Cricket / bairstow

Hell Hath No Fury Like a Yorkshireman Scorned!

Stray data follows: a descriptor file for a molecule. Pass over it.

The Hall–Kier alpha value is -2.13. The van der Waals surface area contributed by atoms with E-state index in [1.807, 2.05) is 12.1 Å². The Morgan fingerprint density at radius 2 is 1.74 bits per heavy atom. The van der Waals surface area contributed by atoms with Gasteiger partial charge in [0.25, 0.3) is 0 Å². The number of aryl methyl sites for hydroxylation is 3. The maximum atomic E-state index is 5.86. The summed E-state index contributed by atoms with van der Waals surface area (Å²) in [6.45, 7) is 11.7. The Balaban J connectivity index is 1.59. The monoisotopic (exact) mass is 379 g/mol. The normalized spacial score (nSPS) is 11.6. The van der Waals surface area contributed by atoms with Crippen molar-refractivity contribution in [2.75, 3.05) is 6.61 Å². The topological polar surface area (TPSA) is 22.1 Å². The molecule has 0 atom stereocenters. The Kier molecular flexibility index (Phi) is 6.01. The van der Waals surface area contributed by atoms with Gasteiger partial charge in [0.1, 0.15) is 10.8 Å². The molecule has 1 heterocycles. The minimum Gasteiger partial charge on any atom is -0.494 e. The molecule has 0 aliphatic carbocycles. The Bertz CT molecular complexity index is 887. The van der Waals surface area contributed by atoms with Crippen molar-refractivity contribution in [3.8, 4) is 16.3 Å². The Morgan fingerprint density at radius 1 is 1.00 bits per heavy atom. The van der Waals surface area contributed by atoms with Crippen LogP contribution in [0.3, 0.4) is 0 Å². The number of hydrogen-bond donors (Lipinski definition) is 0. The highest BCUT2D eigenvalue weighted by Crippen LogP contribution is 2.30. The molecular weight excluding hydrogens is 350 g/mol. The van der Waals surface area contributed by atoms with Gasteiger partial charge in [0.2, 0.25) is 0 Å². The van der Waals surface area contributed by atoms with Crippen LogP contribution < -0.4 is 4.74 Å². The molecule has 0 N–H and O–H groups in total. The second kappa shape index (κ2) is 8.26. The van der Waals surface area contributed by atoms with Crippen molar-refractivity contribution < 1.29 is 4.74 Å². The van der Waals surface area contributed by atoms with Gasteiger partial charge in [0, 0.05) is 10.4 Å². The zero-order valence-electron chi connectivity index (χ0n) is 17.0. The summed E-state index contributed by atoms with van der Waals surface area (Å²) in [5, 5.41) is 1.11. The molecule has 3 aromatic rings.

Yorkshire! Gods own country they say! Home of the white rose and Wensleydale cheese, a land where lunch is called dinner and dinner is called tea and a people who consider any weather above 12C to be barmy. "Strong Yorkshire, strong England" is the logic often applied to cricket in these parts and yes, throughout the years Yorkshire have produced more talent than any other county in the country. England captain Joe Root is a Yorkie as is leg-spinner Adil Rashid and until recently the 3rd member of England's squad to hail from those parts was Jonny Bairstow, England's wicketkeeper-batsman. However, while over the last couple of years Bairstow has cemented his place as one England's first picks for the starting 11 in all formats of the game, the last couple of months have seen something of a downturn in is fortunes and his performances. It began in the 3rd Test of the summer against India which from an England perspective was one best forgotten by the whole team. For Bairstow however, it was doubly bad as he broke a finger fielding a regulation delivery behind the stumps. He came out to bat in the 2nd innings with England looking to save the game and was promptly bowled neck and crop 1st ball. Rumours were that the injury would lead to him missing the 4th Test of the series but as it transpired he did play in that game albeit as a specialist batsman with Jos Buttler taking over the gloves. Bairstow took a ball to the end of his finger causing it to fracture source Now from my perspective, I was quite happy about the whole situation, not because I wished Bairstow any ill will - as a Southerner, I can let the animosity between us and the North slide, at least while the nation's cricketing success is at stake - but because I had been arguing for this change to be made since the beginning of the summer. I have always felt that Bairstow has the ability to be a specialist batsman for England but that he will only be able to reach his true potential with the bat if he gives up wearing the gloves. Unfortunately, it seems that young Jonny is not in agreement with me! Rumours are that he was a little bit peeved at the selectors' decision to hand over the gloves to Buttler despite the fact that he was nursing an injury that would have made it very difficult for him to carry out the role effectively. His performances thereafter dropped off considerably as he returned scores of 6, 0, 0 and 37 in the remainder of the series with many of his dismissals coming to shots that suggested he just wasn't willing to fight for his wicket. In my opinion, Bairstow was sulking! Up in Yorkshire, they would describe him as a mardy bum! If that phrase sounds familiar it's because there is an Arctic Monkeys song of the same name, please enjoy it while reading the rest of the blog! On England's current tour of Sri Lanka, things didn't get much better for Bairstow as he injured his ankle playing football during a training session. No that's not a typo! England's cricketers enjoy having a kick about while preparing for a cricket game. Don't ask me why? The risks of injury as proved by Bairstow, as well as several other incidents throughout the years, seem to outweigh the benefits and to be quite frank the players are there to do their job of playing cricket. If I wander into work on Monday morning and announce to my boss that I fancy being an accountant today she's going to tell me that's fine, go find another position, you're paid to do what you signed up for! The footballing injury left Bairstow unavailable for the 1st Test of the winter tours and once more opened the door for another player to stake their claim as England's wicket-keeper batsman and the rest, as they say, is history with Ben Foakes striking a century on his debut and generally looking the part behind the stumps. Here's Jonny! Bairstow has cut an increasingly frustrated figure over the past couple of weeks as Foakes performances and the selectors' decision to stick with a winning team have relegated him to the role of waterboy. However, fate seems to finally be swinging back in Bairstow's favour with the injury sustained to Sam Curran and the fact that almost everyone else in the team has had an unsuccessful go at number 3, meaning it's now Jonny's turn to have a go! Bairstow's innings of 110 yesterday was him at his best! Full of positive and attacking intent, he was quick to seize on any width given to him by the bowlers and while many of England's batsmen this series have favoured the sweep shot as a pressure release against the spinners it was Bairstow's business at the crease and his ability to knock the ball into gaps on either side of the wicket that allowed him to take control of the situation. For over 4 hours Bairstow alongside Root and then Stokes had put England into complete control of the game and really should have seen them finish their 1st innings with a score in excess of 400, a position from which you would have thought that victory and a series whitewash were assured. However, on a personal level you could see what the hundred meant to Bairstow, he has stated that he felt "castigated" when he was left out of the side for the 2nd Test. His celebrations upon reaching the landmark suggest that hell hath no fury like a Yorkshireman scorned. Bairstow's innings and his partnerships with Root and Stokes should have put England out of sight in this match but regular wickets thereafter mean this could be a closely fought match source Is number 3 the right position for Bairstow? Bairstow's success at number 3 yesterday has, at least in the short to medium term, ended the debate around who will bat there for England but is this the long term solution that England have been struggling to find ever since the retirement of Johnathan Trott? I'm not so convinced! Scoring a century in conditions where the new ball is almost irrelevant and against a mediocre side like Sri Lanka who have already been beaten in this series is one thing. Coming out to bat at 3 against Mitchell Starc and co. next summer, at the fall of an early wicket with the ball swinging around corners is going to be an entirely different prospect altogether. I've always felt that without the gloves, Bairstow would make a capable number 5 for England but he has neither the technique or temperament to play at 3 against the world's very best. The above graphic demonstrates perfectly how Bairstow's greatest strength will ultimately become his biggest weakness if left to bat at number 3. Yesterday he was able to stay leg-side of the ball and hit anything from a 4th stump line or wider through the cover and point regions. Of course, this was against a side playing with only 1 seam bowler who wasn't able to find any lateral movement off the pitch or through the air. We've seen already this summer that when Bairstow stays leg side of the ball which is his preferred technique that he is very suspectible to being bowled by a delivery that jags back into him. He has out bowled 4 times against India this summer doing just that! Then, of course, you have the potential issue of bowlers being able to threaten his outside edge as well. Yesterday he was able to hit almost everything wide of off-stump for runs but in swinging conditions playing such shots come at a much higher risk. Does he have the patience to make the bowlers adjust their line and bowl to him or is he going to keep driving at everything that is out there? When it's your day you crunch them all through cover-point and when it isn't you knick them straight to 2nd slip. Does Bairstow, a man who has generally batted 5 and below for club and country have the cricketing intelligence to realise this and adjust accordingly? Who is going to take the gloves? Ben Foakes is the best wicket-keeper in England, fact! Sorry Jonny, we all know that you've worked very hard on your keeping skills to the point that no one doubts your ability to do the job, however, Ben Foakes is just better at it than you are and if you believe some of the laudatory things being said about him, he is currently better than anyone else on the planet at that particular role. Of course, England still have a lot of thinking to do about the balance and make-up of their team. If, as I suggest above, Bairstow isn't the man to bat at 3 but he is a player that England want to keep in their team then that creates intense pressure for Ben Foakes, Jonny Bairstow and Jos Buttler who come the summer of 2019 may well find themselves competing for 2 spots in the side. This kind of competition in the squad is great news! I have been suggesting for some time that a few of the more established players (including Bairstow) have been trading off former glories and doing just enough to keep themselves in the team. With the emergence of Foakes alongside Sam Curran, England finally have some youngsters pushing the senior men to justify keeping their places at the top of the pile. When i saw this picture I couldn't help but think what the conversation would be :-) It seems unlikely that Bairstow will get the gloves back this winter as you'd have thought that England will give Ben Foakes an extended run in the side that includes the 3 Tests to come in the West Indies. What Bairstow must not do is fall into the trap of being a mardy bum again. He must keep playing well, scoring runs and contribute to the overall team ethos in the dressing room if he is serious about regaining his place behind the stumps. Joe Root also has to be careful that his relationship with Bairstow (they've come up through the Yorkshire and England ranks together) doesn't cloud his judgement on the matter at hand as I believe it did with Bairstow's inclusion in the 4th Test against India this series. There can be no favourites in the dressing room, every man must be there on merit!